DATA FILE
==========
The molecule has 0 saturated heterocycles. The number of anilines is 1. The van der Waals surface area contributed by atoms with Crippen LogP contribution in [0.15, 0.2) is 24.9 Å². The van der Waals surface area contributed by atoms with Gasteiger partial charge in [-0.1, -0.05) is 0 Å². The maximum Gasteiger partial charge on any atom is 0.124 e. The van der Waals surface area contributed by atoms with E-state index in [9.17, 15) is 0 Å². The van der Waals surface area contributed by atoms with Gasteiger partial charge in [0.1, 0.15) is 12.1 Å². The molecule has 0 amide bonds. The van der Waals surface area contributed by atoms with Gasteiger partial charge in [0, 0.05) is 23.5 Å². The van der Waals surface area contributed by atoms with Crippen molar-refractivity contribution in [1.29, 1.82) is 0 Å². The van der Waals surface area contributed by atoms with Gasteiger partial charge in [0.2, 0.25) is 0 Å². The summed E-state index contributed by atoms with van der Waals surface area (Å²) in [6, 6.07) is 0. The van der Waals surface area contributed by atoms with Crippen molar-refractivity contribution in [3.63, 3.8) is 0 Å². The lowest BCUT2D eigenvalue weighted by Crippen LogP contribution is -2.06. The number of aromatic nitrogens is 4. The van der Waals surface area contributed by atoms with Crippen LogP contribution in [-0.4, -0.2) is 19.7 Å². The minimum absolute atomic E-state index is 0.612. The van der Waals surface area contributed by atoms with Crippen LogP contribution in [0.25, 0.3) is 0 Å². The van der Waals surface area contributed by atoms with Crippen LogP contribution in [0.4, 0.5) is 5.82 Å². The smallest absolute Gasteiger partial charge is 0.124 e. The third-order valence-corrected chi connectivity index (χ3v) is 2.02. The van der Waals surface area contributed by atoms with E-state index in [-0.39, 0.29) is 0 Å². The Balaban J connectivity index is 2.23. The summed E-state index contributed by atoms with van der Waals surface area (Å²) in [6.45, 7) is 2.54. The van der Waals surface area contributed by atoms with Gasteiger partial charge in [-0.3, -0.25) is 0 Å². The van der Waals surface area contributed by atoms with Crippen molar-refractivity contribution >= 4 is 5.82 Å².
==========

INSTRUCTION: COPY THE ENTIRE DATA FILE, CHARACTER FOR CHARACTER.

The molecule has 0 saturated heterocycles. The number of anilines is 1. The van der Waals surface area contributed by atoms with Crippen LogP contribution in [0.15, 0.2) is 24.9 Å². The van der Waals surface area contributed by atoms with Gasteiger partial charge in [-0.1, -0.05) is 0 Å². The maximum Gasteiger partial charge on any atom is 0.124 e. The van der Waals surface area contributed by atoms with E-state index in [9.17, 15) is 0 Å². The van der Waals surface area contributed by atoms with Gasteiger partial charge in [0.1, 0.15) is 12.1 Å². The molecule has 0 amide bonds. The van der Waals surface area contributed by atoms with Gasteiger partial charge in [0, 0.05) is 23.5 Å². The van der Waals surface area contributed by atoms with Crippen molar-refractivity contribution in [1.29, 1.82) is 0 Å². The van der Waals surface area contributed by atoms with Gasteiger partial charge in [0.2, 0.25) is 0 Å². The summed E-state index contributed by atoms with van der Waals surface area (Å²) in [6, 6.07) is 0. The van der Waals surface area contributed by atoms with Crippen molar-refractivity contribution in [3.63, 3.8) is 0 Å². The lowest BCUT2D eigenvalue weighted by Crippen LogP contribution is -2.06. The number of aromatic nitrogens is 4. The van der Waals surface area contributed by atoms with Crippen LogP contribution in [-0.4, -0.2) is 19.7 Å². The minimum absolute atomic E-state index is 0.612. The van der Waals surface area contributed by atoms with Crippen LogP contribution in [0.25, 0.3) is 0 Å². The van der Waals surface area contributed by atoms with Crippen LogP contribution in [0.4, 0.5) is 5.82 Å². The smallest absolute Gasteiger partial charge is 0.124 e. The third-order valence-corrected chi connectivity index (χ3v) is 2.02. The van der Waals surface area contributed by atoms with E-state index in [-0.39, 0.29) is 0 Å². The Balaban J connectivity index is 2.23. The summed E-state index contributed by atoms with van der Waals surface area (Å²) in [6.45, 7) is 2.54. The van der Waals surface area contributed by atoms with Gasteiger partial charge in [-0.3, -0.25) is 0 Å². The van der Waals surface area contributed by atoms with Crippen molar-refractivity contribution >= 4 is 5.82 Å².